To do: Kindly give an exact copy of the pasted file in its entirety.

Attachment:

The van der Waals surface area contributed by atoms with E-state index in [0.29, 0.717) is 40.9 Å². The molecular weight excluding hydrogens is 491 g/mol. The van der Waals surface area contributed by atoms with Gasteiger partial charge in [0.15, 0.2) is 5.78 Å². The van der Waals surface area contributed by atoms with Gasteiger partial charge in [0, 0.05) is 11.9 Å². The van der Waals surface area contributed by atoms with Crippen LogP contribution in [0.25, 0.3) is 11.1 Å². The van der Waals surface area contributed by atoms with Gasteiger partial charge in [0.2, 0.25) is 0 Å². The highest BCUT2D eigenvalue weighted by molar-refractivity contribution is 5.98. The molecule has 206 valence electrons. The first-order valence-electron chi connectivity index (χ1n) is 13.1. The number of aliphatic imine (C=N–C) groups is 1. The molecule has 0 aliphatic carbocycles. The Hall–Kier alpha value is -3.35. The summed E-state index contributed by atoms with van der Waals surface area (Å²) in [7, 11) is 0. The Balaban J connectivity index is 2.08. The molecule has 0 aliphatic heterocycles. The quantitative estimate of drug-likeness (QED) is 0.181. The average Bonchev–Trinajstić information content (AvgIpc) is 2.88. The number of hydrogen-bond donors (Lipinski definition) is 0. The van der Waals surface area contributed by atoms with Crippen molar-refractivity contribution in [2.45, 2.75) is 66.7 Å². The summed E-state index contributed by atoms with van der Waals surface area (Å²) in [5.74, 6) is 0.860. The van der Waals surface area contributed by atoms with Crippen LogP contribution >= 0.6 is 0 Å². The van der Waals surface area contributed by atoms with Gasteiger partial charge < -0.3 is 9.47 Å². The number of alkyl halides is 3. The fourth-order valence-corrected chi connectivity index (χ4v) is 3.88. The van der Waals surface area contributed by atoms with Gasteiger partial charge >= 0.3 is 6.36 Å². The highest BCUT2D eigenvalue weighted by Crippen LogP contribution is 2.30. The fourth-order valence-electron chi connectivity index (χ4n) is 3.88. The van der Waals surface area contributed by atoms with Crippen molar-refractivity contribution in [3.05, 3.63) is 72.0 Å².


The van der Waals surface area contributed by atoms with E-state index in [0.29, 0.717) is 40.9 Å². The molecular weight excluding hydrogens is 491 g/mol. The van der Waals surface area contributed by atoms with Gasteiger partial charge in [0.15, 0.2) is 5.78 Å². The van der Waals surface area contributed by atoms with Gasteiger partial charge in [0, 0.05) is 11.9 Å². The van der Waals surface area contributed by atoms with Crippen LogP contribution in [0.25, 0.3) is 11.1 Å². The van der Waals surface area contributed by atoms with Gasteiger partial charge in [0.2, 0.25) is 0 Å². The highest BCUT2D eigenvalue weighted by molar-refractivity contribution is 5.98. The molecule has 206 valence electrons. The first-order valence-electron chi connectivity index (χ1n) is 13.1. The number of aliphatic imine (C=N–C) groups is 1. The molecule has 0 aliphatic carbocycles. The Hall–Kier alpha value is -3.35. The summed E-state index contributed by atoms with van der Waals surface area (Å²) in [7, 11) is 0. The Balaban J connectivity index is 2.08. The molecule has 0 aliphatic heterocycles. The quantitative estimate of drug-likeness (QED) is 0.181. The average Bonchev–Trinajstić information content (AvgIpc) is 2.88. The number of hydrogen-bond donors (Lipinski definition) is 0. The van der Waals surface area contributed by atoms with Crippen molar-refractivity contribution in [2.45, 2.75) is 66.7 Å². The summed E-state index contributed by atoms with van der Waals surface area (Å²) in [5.74, 6) is 0.860. The van der Waals surface area contributed by atoms with Crippen LogP contribution >= 0.6 is 0 Å². The van der Waals surface area contributed by atoms with Gasteiger partial charge < -0.3 is 9.47 Å². The number of alkyl halides is 3. The fourth-order valence-corrected chi connectivity index (χ4v) is 3.88. The van der Waals surface area contributed by atoms with Gasteiger partial charge >= 0.3 is 6.36 Å². The highest BCUT2D eigenvalue weighted by Crippen LogP contribution is 2.30. The fourth-order valence-electron chi connectivity index (χ4n) is 3.88. The van der Waals surface area contributed by atoms with Crippen molar-refractivity contribution in [3.05, 3.63) is 72.0 Å².